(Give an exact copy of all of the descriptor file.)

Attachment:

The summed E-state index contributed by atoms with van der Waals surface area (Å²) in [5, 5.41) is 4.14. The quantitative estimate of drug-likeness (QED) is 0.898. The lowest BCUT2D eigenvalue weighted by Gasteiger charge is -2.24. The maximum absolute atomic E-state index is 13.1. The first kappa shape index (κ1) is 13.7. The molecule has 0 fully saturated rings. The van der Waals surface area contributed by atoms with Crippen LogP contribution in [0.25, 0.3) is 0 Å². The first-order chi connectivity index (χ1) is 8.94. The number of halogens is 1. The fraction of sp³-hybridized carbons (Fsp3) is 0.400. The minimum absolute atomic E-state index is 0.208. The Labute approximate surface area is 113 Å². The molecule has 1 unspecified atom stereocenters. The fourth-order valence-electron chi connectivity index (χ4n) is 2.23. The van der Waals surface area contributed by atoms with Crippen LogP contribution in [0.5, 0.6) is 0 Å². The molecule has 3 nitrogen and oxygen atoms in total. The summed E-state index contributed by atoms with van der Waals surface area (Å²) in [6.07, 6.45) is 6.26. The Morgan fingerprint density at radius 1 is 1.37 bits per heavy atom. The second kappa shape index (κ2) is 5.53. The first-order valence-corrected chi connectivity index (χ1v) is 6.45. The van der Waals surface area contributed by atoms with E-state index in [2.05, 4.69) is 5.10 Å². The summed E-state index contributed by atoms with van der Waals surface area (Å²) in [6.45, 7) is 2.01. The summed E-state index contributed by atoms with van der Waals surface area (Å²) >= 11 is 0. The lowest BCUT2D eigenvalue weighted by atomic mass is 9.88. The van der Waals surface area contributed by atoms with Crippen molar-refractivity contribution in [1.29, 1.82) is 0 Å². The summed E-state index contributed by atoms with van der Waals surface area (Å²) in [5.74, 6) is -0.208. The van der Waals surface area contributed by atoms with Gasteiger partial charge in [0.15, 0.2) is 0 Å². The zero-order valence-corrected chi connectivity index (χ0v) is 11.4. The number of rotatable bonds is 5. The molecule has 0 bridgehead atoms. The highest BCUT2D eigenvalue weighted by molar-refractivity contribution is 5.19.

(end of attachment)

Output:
The summed E-state index contributed by atoms with van der Waals surface area (Å²) in [5, 5.41) is 4.14. The quantitative estimate of drug-likeness (QED) is 0.898. The lowest BCUT2D eigenvalue weighted by Gasteiger charge is -2.24. The maximum absolute atomic E-state index is 13.1. The first kappa shape index (κ1) is 13.7. The molecule has 0 fully saturated rings. The van der Waals surface area contributed by atoms with Crippen LogP contribution in [0.25, 0.3) is 0 Å². The first-order chi connectivity index (χ1) is 8.94. The number of halogens is 1. The fraction of sp³-hybridized carbons (Fsp3) is 0.400. The minimum absolute atomic E-state index is 0.208. The Labute approximate surface area is 113 Å². The molecule has 1 unspecified atom stereocenters. The fourth-order valence-electron chi connectivity index (χ4n) is 2.23. The van der Waals surface area contributed by atoms with Crippen LogP contribution in [0.5, 0.6) is 0 Å². The molecule has 3 nitrogen and oxygen atoms in total. The summed E-state index contributed by atoms with van der Waals surface area (Å²) in [6.07, 6.45) is 6.26. The Morgan fingerprint density at radius 1 is 1.37 bits per heavy atom. The second kappa shape index (κ2) is 5.53. The first-order valence-corrected chi connectivity index (χ1v) is 6.45. The van der Waals surface area contributed by atoms with E-state index in [2.05, 4.69) is 5.10 Å². The summed E-state index contributed by atoms with van der Waals surface area (Å²) in [6.45, 7) is 2.01. The summed E-state index contributed by atoms with van der Waals surface area (Å²) >= 11 is 0. The lowest BCUT2D eigenvalue weighted by atomic mass is 9.88. The van der Waals surface area contributed by atoms with Crippen molar-refractivity contribution in [1.29, 1.82) is 0 Å². The summed E-state index contributed by atoms with van der Waals surface area (Å²) in [5.74, 6) is -0.208. The van der Waals surface area contributed by atoms with Gasteiger partial charge in [0.15, 0.2) is 0 Å². The zero-order valence-corrected chi connectivity index (χ0v) is 11.4. The number of rotatable bonds is 5. The molecule has 0 bridgehead atoms. The highest BCUT2D eigenvalue weighted by molar-refractivity contribution is 5.19.